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The objective: Create a slider that, when displaced from the center, increases-decreases the value of another variable at a rate proportional to the displacement.

So, I create a slider that automatically comes back to the center

Slider[Dynamic[var, {(var = #) &, (var = 0.) &}], {-1, 1}]

Now I want a second variable to be dynamically increased/decreased when var!=0.

My ideas are:

  1. insert in the previous dynamic, something that does the updating
  2. use an animator with its speed set by var when var!=0. that updates the value

Problems with the above:

  1. How to control the speed of the updating given that I can't know for sure the intervals in which val will be updated, and UpdateIntervals sets an upper bound?
  2. How to make it work without it showing in the screen?

Any other alternatives are welcome (ideally I'd like an elegant solution).

share|improve this question
@R.M, hope this pings you. Heike's answer shows my intentions clearly. Now that Dynamic[y, {y=g[x]}] I wasn't aware of. I thought the second argument was supposed to be a function and that they only made sense when the dynamic was "being set by a control". What does it do? – Rojolalalalalalalalalalalalala Jun 3 '12 at 19:04

2 Answers 2

up vote 2 down vote accepted

Maybe you could do something like this,

var = 0.; p = 0.; interval = .2;
task = RunScheduledTask[p += var, interval];
{Slider[Dynamic[var, {(var = #) &, (var = 0.) &}], {-1, 1}], Dynamic[p]}

The downside is that rather than increasing p by a fixed amount at variable time intervals, this increases p by a variable amount at a fixed frequency. Also, you need to remember to remove task (using RemoveScheduledTask) once you're done with it.

share|improve this answer
I think this is probably a good-enough approach. +1, thanks. I'll be waiting for other options for a while to accept. One could add the run and remove scheduled tasks in the second argument of the slider's dynamic, right? So that only when dragged the task exists – Rojolalalalalalalalalalalalala Jun 3 '12 at 19:02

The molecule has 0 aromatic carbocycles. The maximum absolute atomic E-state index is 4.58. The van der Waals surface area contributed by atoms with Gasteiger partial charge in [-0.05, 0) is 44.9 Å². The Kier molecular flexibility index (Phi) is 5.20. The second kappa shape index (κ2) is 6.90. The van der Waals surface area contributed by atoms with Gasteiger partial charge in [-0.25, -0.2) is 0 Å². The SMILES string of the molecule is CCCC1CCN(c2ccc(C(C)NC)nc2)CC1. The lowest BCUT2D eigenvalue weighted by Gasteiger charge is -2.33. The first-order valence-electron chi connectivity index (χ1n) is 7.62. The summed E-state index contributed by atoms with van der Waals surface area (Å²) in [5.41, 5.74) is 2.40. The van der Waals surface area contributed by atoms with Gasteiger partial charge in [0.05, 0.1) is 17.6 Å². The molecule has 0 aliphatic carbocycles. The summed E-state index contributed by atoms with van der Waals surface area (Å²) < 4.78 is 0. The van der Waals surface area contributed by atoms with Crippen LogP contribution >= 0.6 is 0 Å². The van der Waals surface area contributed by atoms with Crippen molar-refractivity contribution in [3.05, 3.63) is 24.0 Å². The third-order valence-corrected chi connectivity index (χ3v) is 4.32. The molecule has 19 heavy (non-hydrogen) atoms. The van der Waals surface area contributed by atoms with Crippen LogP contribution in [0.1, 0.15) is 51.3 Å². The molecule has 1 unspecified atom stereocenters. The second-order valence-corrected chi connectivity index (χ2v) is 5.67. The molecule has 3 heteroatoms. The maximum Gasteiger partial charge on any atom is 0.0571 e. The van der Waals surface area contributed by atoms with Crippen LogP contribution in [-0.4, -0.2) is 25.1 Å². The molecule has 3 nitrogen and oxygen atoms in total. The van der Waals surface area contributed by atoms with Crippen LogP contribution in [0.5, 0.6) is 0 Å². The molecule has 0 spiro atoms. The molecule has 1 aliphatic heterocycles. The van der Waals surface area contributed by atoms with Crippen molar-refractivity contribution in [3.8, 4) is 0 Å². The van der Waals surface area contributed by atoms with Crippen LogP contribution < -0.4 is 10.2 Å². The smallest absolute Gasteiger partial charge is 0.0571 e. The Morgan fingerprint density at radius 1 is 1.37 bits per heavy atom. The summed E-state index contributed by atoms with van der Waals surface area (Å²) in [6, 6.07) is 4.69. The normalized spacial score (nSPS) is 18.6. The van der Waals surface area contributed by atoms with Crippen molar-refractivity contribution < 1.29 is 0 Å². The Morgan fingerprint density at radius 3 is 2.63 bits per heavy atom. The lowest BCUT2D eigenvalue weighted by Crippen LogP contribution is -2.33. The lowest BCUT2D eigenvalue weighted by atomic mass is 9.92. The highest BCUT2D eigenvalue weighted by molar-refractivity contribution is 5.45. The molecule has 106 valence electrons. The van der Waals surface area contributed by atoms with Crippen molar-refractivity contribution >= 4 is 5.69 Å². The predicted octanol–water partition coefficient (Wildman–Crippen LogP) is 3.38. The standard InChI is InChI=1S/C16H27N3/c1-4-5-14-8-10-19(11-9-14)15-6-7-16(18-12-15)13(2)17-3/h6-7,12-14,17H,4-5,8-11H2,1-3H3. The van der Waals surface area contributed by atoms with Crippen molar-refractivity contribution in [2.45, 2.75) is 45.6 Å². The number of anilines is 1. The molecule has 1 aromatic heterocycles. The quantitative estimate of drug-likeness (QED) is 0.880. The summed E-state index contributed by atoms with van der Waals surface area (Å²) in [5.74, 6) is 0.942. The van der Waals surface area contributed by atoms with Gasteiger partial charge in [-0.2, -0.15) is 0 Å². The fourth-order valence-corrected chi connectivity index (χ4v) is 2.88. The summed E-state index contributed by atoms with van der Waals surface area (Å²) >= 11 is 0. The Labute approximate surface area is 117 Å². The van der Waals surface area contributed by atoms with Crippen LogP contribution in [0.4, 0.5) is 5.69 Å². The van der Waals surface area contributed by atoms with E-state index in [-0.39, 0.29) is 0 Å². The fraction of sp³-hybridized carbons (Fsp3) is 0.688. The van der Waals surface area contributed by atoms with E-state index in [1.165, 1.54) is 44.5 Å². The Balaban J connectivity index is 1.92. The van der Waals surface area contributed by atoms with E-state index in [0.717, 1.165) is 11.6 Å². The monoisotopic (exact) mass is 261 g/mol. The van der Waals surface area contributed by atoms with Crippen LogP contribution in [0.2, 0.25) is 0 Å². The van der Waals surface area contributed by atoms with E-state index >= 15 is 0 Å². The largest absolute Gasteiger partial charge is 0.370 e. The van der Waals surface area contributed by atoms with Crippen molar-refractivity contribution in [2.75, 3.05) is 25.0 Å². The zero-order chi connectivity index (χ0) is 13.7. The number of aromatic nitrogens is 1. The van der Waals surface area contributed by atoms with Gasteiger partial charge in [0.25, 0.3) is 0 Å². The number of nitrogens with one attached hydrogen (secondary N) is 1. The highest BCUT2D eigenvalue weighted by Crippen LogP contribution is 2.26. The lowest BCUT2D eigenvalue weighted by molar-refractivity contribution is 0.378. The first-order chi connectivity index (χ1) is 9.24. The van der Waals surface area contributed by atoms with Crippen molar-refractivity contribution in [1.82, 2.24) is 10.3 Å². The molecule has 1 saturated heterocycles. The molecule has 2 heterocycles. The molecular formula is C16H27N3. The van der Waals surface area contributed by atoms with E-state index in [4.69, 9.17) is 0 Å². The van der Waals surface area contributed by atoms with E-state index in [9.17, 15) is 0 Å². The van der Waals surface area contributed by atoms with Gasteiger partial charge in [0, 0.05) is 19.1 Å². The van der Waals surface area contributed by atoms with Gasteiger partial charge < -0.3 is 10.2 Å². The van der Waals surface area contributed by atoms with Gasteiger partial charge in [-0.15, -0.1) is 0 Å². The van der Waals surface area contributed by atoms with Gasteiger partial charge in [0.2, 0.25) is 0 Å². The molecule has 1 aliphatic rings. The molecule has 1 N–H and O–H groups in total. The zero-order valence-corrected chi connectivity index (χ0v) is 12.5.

You could also create it once and use StartScheduledTask and StopScheduledTask in the second argument of Dynamic to start and stop it. – Heike Jun 3 '12 at 19:14
Makes sense. Create it in Initialization and remove it in Deinitialization – Rojolalalalalalalalalalalalala Jun 3 '12 at 19:15

Here's another way using Refresh that's perhaps a bit cleaner:

DynamicModule[{x = 0, y = 0},
    {Slider[Dynamic[x, {(x = #) &, (x = 0.) &}], {-1, 1}], 
     Dynamic[Refresh[y += x, TrackedSymbols :> {}, UpdateInterval -> 0.1]]}
share|improve this answer
+1. I took it and turned the second dynamic into the second argument of a DynamicWrapper so it becomes what I wanted: just a slider that does the updating. DynamicWrapper[Slider..., Refresh[...]] – Rojolalalalalalalalalalalalala Jun 3 '12 at 19:57
This is way neater, but for some reason I don't understand, Heike's solution allows me to put lower update intervals before it gets way slower than it should – Rojolalalalalalalalalalalalala Jun 3 '12 at 20:01
Interesting... didn't notice that – R. M. Jun 3 '12 at 20:12
@Rojo, R.M: This is beautiful and elegant, nice use of Refresh & DynamicWrapper! – István Zachar Jun 4 '12 at 11:12

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